7 Characteristics of an Effective Healthcare Compliance Officer

Guest Blogger: Alice Martin, Former U.S. attorney and compliance consultant

There is an endless list of characteristics for ‘success’ and ‘effectiveness’ – just read any book on leadership. However, I’ll gladly add to the ‘list’ with these characteristics of which, to me, are vital in shaping and forming a pyramid topped with the outcome of “effectiveness”.

#1 – Organization. A compliance officer has many responsibilities to juggle so it is essential that they be organized in order to guide their time and other’s wisely. I’ve had the opportunity to consult with many organizations and I frequently find that much is being done to build an effective compliance program; yet, it is hard to demonstrate that fact to an outsider because the CO has not taken the time to organize the various monitoring and auditing activities, to build a compliance manual that clearly outlines the program, and to ensure databases are in place for easy survey of documents.

#2 – Define Goals and Objectives. Goals and objectives are the lifeblood for your team and the organization as it relates to your Compliance Program. Write them down. Share them and gain buy-in. Every strong construction project depends on sound plans and that do not change each day.

#3 – Understand Operations. They are the ‘big dog’, and as the old saying goes “they don’t care how much you know until they know how much you care” is true. Operations is running the key mission for your healthcare organization. You have a ‘lifeguard’ mission to protect the organization from the known and the often unclear risks that exist. Build up buy-in and influence by painting a picture for operational leadership that answers the question, “What is in it for me?”

It is important to understand operations but also don’t become an operator. Stay strategic and share with them your knowledge and judgment concerning the risk certain moves may create for the organization. They don’t want to be blindsided and you’ll be brought into more strategic conversations earlier when they know compliance is bringing that value to the conversation.

#4 – Anticipate Objections and Problems and Take Proactive Steps to Resolve. Have a positive attitude and provide enough information to operational decision leaders that they understand the pros and cons of decisions, and can determine their risks appetite.

#5 – Make Recommendations and Decisions Clear. It will help drive buy-in and lead to commitment. Regardless of your title, the Federal Sentencing Guidelines provide that the CO is a member of ‘senior leadership’ so you must act like a member. While there are oftentimes business decisions made, DO document your recommendations and the actions taken. IF it is a clear compliance-risk to the organization you have a duty and obligation to the organization and the Board to make a recommendation – make it clear – and stand your ground. The Board is looking for your expertise – show it through strong verbal communications on tough issues AFTER you have fully discussed with management.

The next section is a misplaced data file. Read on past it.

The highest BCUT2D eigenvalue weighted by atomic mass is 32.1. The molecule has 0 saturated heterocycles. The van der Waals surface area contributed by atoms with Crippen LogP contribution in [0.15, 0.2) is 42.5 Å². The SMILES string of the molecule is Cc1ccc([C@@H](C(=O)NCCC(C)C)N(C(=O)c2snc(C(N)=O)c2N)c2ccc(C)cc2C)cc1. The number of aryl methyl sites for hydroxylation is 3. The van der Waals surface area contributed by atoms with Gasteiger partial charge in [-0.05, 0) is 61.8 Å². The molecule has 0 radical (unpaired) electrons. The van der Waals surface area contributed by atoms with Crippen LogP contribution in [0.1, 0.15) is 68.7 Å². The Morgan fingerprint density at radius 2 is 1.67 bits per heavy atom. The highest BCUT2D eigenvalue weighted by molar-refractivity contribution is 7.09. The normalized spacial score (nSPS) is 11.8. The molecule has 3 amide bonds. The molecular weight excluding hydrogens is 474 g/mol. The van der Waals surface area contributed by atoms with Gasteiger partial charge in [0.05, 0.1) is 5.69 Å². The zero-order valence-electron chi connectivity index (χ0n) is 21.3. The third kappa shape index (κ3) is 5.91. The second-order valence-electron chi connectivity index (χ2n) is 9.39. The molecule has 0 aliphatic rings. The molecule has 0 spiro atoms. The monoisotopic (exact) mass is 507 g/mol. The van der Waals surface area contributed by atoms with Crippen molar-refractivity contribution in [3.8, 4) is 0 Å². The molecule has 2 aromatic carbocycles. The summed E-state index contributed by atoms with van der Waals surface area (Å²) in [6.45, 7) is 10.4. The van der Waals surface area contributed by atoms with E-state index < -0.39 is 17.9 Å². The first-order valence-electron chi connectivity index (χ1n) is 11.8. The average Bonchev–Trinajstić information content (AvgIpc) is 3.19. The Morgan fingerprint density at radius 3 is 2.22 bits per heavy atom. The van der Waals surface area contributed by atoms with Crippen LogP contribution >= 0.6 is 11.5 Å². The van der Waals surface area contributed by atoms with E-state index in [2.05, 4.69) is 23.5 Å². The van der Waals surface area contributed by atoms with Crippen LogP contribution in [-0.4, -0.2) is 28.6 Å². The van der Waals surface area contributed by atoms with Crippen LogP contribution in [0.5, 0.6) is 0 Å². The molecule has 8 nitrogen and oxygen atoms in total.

#6 – Hire Slow and Fire Fast. As a healthcare compliance officer, if you are fortunate to have direct reports, and to get to build a team, make it a star team. Do not hire just to fill the seat and expect you can train the person on technical skills. You can train most on technical skills but the lack thereof generally only accounts for about 10% of terminations. Most people are fired because they are not coachable.

The second highest gap that leads to terminations is the new hire’s lack of emotional intelligence, i.e. the ability to work with others. Make sure that the people you hire are being hired for their strengthens. There is an old response to the statement ‘he is a good hire’ …. “good at what?”.  Hire for a person’s strength – not what the old job description read. Constantly access the skill sets you need and go after a hire that can fill that need. If you don’t, you will have a new use for much of your time in trying to manage your mistake! (Check out 3 Ways Compliance Officers Make Healthcare Organizations Healthier to learn more on creating a healthy workplace environment).

#7 – Prioritize! You will not get it all done today, tomorrow or this year so focus on what will make the most difference when you are done.

These are my picks for the best characteristics of a CO. What are some traits you feel you need to work on, and what are some you feel you do pretty well at?

Alice Martin
Alice H Martin founded Martin Compliance Consulting (MC2) in 2012 following her service as Corporate Compliance Officer and Chief Privacy Officer for RegionalCare Hospital Partners and U.S. Attorney (2001-2009) where she headed a nationally recognized Health Care Fraud Task Force. She is a former Alabama Circuit Court Judge, and received her J.D. from the University of Mississippi, and her B.S. in Nursing from Vanderbilt University.

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